Chandigarh: After a number of medical practitioners at the Government Medical College and Hospital (GMCH) alleged that they were victims of harassment by patients including sexual harassment, the hospital administration has decided to review the security arrangements at the premises.
According to recent media accounts, many harassment incidents have taken place at the hospital over the last 2 weeks. These include
- Junior female doctors have stated that the patients allegedly touched them inappropriately.
- A cardiologist complained that a patient allegedly slapped him while he was waiting for his turn in the OPD.
- A patient held the doctor by her waist, while she was writing his case history.
- One of the patients was caught in a ward making a video of a woman doctor while she was tending to other patients.
- One of the relatives of a patient slapped the buttocks of a doctor and fled.
In yet another case a female doctor was given a threat letter.
“A resident doctor in the gynaecology department was handed over a sealed letter. When she opened it, she found threats had been issued,” confirmed the Director Principal of GMCH, Dr B S Chavan.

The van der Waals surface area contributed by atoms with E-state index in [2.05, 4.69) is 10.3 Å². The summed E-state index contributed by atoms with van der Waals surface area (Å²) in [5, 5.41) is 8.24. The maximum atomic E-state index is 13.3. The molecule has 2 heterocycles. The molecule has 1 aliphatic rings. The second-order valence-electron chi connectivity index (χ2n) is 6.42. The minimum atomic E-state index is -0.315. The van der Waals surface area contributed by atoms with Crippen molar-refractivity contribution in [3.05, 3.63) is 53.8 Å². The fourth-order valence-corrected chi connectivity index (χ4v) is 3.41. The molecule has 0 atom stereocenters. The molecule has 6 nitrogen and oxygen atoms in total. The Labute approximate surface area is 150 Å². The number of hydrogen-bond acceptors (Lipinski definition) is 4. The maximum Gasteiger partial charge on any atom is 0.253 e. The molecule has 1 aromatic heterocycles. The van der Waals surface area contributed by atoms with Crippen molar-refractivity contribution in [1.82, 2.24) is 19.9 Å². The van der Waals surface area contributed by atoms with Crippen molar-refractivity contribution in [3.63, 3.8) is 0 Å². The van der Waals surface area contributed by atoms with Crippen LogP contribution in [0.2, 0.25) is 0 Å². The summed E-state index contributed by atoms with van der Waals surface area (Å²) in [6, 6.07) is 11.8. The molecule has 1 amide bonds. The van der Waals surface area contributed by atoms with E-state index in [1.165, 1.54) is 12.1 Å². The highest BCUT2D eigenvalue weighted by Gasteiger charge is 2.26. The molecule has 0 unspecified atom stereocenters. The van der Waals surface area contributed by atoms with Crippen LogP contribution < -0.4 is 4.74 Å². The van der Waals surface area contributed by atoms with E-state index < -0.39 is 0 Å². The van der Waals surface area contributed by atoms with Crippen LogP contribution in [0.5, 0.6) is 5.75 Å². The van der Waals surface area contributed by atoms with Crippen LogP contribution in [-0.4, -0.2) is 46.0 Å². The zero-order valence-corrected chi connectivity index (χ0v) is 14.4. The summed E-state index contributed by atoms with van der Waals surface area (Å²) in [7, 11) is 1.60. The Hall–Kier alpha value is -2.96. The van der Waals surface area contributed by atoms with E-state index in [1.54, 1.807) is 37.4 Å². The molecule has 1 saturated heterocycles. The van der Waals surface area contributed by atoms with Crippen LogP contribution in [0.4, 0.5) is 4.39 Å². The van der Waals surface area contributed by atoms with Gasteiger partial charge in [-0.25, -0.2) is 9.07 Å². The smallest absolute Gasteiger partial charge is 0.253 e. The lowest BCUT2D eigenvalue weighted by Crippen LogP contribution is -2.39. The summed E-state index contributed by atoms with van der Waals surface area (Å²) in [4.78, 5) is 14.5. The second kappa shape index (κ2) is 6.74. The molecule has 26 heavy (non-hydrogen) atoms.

Many doctors reported these incidents to the medical superintendent. However, doctors showed their disappointment in adequate redressal by the administration. While talking to TOI, a senior resident doctor alleged, “In one of the cases, police were called and the patient was made to shift to another ward. And in another incident, the medical superintendent rejected the case as part and parcel of our profession.”
Pertaining to the crucial issue, a letter was also forwarded to the sexual harassment committee highlighting the need of a safe working environment so that the medical professionals can deliver their duties effectively and maintain a good doctor-patient relationship.
“Although the GMCH has a sexual harassment committee in place, the security measures are not sufficient and make us jittery. The arrangements are the same and nothing has changed. Even the police have expressed their inability to arrest the accused despite CCTV cameras,” a concerned doctor told TOI.
With the issue being raised in the media, Dr Chavan informed media persons that a committee has been formed to probe the harassment incidents as well as review the security arrangements at the hospital.
As for the CCTV part, the director informed Tribune that during these instances, there were 60 CCTV cameras on the hospital campus, which cover all gate entrances, corridors and other sensitive places. “The committee will find out whether all of them are in working condition. It will also assess other security arrangements.”